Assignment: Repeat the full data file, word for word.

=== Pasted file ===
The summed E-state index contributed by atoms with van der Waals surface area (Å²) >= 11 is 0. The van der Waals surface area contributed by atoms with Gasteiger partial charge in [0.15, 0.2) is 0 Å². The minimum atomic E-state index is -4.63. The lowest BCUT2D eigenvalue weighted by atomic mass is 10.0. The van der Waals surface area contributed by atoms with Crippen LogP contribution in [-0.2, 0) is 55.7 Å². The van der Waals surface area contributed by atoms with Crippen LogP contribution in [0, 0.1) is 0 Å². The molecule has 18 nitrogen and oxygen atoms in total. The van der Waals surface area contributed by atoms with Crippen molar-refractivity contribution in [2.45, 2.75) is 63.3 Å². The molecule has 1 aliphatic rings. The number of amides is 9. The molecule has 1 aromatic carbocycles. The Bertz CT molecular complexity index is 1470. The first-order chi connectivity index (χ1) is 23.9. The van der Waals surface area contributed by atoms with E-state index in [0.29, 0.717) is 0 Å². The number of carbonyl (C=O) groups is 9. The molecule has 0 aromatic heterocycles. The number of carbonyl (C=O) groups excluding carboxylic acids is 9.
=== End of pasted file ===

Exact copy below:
The summed E-state index contributed by atoms with van der Waals surface area (Å²) >= 11 is 0. The van der Waals surface area contributed by atoms with Gasteiger partial charge in [0.15, 0.2) is 0 Å². The minimum atomic E-state index is -4.63. The lowest BCUT2D eigenvalue weighted by atomic mass is 10.0. The van der Waals surface area contributed by atoms with Crippen LogP contribution in [-0.2, 0) is 55.7 Å². The van der Waals surface area contributed by atoms with Crippen LogP contribution in [0, 0.1) is 0 Å². The molecule has 18 nitrogen and oxygen atoms in total. The van der Waals surface area contributed by atoms with Crippen molar-refractivity contribution in [2.45, 2.75) is 63.3 Å². The molecule has 1 aliphatic rings. The number of amides is 9. The molecule has 1 aromatic carbocycles. The Bertz CT molecular complexity index is 1470. The first-order chi connectivity index (χ1) is 23.9. The van der Waals surface area contributed by atoms with E-state index in [0.29, 0.717) is 0 Å². The number of carbonyl (C=O) groups is 9. The molecule has 0 aromatic heterocycles. The number of carbonyl (C=O) groups excluding carboxylic acids is 9.